We lived off the “fat of the land” when I was a kid. Well, that was a phrase my godparents, who raised me, repeated when they used the GI Bill to purchase five countryside acres. From our ranch we raised our own meat: poultry, pork and beef. Of course we had a vegetable garden, and during the summer we visited nearby farm stands for tree-ripened fruits and other fresh produce.
We recycled the animal waste into the ground—which resulted in the biggest, sweetest and juiciest tomatoes ever.
I introduce you to my childhood because meat was always served, except for Friday. Sunday night supper guaranteed fried chicken or a pot roast.
Sometime during my college days I sloughed off meat and learned how to mix vegetable proteins instead. But after a health issue, which the UCLA specialist suspected a food allergy, I put meat back on the table and my health improved.
Thirty years later, meat is the least part of my diet. Why? It’s a choice I believe essential to both my personal and environmental goals.
First, I don’t believe that eating meat is spiritually incorrect. We see this in nature all the time. And the purpose of this blog is to not debate the spiritual aspect of meat consumption vs. no-meat consumption. But because I know that most meat that lines my supermarket’s refrigerated cases comes from factory farms where efficiency trumps everything including animal suffering—I have to decline the cheap meat.
The difference between today’s efficient factory farms from how we raised our meat is the difference between black and white. Our steers grazed on an acre of alfalfa and grains and when it came time for slaughter, a professional butcher drove his truck near the barn and humanely ended the animal’s life. Our chickens had barns where they had plenty of room to bunk, while the turkeys roamed the property and visited the hog pen and barn where no more than three hogs roomed together at a time. The treatment of factory farm animals is nightmarish enough, but their wastes grow into an environmental catastrophe that directly affects our seas. (For brevity, I’ll forgo the negative impact of air quality from factory farms, and the issues of feed in this piece.)
A recent Wall Street Journal report notes, “Excessive levels of nutrients such as phosphorus are producing some of the worst cases of eutrophication — runaway growth of algae and other aquatic plants — since the 1970s… Among suspected causes …runoff of livestock manure and fertilizers from large farms…Most of the dangers are showing up in the ‘nearshore zone,’ which includes the Great Lakes’ shallow waters as well as wetlands, tributaries and groundwater that feed them.”
It’s not just the Great Lakes. Since the oceans are downhill from everything and the leaking manure (which is usually liquid because of the way the animals are fed), winds its way into creeks, rivers, bays and beaches, creating dead zones that blankets the U.S. East Coast and the Gulf of Mexico, grows along the Pacific West Coast, and appears to wipe out parts of Europe’s Atlantic Coast, portions of the Mediterranean, and Asia’s Pacific Coast. Marine dead zones have also spread to Africa and South America. This isn’t information from assumed tree-hugging sources, it comes directly from our own NASA satellite photo released in July 2010. One can also visit an interactive map of eutrophication and hypoxia on the World Resources Institute website.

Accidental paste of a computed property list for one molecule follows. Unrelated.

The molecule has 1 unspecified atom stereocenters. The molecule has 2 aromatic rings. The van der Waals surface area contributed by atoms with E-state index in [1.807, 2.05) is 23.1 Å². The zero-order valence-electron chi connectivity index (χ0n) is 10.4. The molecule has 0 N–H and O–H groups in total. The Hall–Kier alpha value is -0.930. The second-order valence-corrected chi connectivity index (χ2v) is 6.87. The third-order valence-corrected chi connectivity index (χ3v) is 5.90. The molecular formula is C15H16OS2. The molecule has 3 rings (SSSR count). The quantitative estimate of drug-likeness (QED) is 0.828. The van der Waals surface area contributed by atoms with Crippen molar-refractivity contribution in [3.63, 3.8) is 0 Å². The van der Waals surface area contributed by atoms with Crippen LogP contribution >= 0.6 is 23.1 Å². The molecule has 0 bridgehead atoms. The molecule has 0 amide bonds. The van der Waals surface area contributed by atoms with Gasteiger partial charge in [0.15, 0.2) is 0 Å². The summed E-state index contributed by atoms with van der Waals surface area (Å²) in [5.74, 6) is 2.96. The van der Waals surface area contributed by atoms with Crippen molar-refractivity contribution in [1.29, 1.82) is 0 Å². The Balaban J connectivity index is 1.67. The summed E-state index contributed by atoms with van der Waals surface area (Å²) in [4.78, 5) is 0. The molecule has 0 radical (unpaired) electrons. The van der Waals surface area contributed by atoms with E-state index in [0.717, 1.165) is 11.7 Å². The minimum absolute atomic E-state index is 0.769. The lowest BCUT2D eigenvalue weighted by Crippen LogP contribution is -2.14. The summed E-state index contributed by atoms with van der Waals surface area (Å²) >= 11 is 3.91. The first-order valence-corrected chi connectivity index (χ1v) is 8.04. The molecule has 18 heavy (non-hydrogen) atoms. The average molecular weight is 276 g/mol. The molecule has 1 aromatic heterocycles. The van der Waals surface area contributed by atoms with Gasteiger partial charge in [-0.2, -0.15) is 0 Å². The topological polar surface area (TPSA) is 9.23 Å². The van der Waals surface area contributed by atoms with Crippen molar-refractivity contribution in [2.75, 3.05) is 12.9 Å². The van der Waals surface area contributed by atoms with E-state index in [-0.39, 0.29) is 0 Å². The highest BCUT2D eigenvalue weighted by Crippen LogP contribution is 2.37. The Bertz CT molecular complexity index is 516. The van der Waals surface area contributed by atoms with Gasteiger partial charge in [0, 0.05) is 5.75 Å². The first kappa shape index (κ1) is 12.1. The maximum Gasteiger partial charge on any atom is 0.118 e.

This news has about as much sex appeal as dirty sponge. But it is news that each of us should take a closer gander because it is a trend that “… is correlated with the significant increases in nutrients to the environment from agriculture and other human-related activities.” And maybe more to the point, if you like crab, shrimp and other shoreline seafood, you will have to consider those choices a thing of the past, as marine dead zones continue creeping along our shorelines.
And even if you bypass seafood consumption you may want to consider the sea otter—an indicator species, or “the canary in the coal mine.” Few marine mammals generate the cute factor like the southern sea otter—a species in trouble and not recovering despite federal protection. A recent California Dept. of Fish and Game report said,”… healthy adult sea otters are dying faster than they can be replaced.” One of the contaminates causing premature sea otter death: wastes from factory farms upstream and the eutrophication of their habitat.
So when a Florida senator recently introduced a bill that would make photographing a farm a felony offense, I can’t help but wonder who’s buying that senator a steak dinner and why that someone would want to avoid answering the question of “where’s the beef?” My photo albums are thick with black and white photographs of our farm, from the time my godfather brought home the weaner pigs, to the day we’d dressed a few turkeys for Thanksgiving dinner. We had nothing to hide.
I doubt that I’ll become a vegetarian or vegan—even while those identifiers represent the bulk of my diet. But what I do know is that my food sources will, to the best of my ability, come from sustainable operations under the direction of family farms that respect the land and the creatures who share it with us—from sea to shining sea.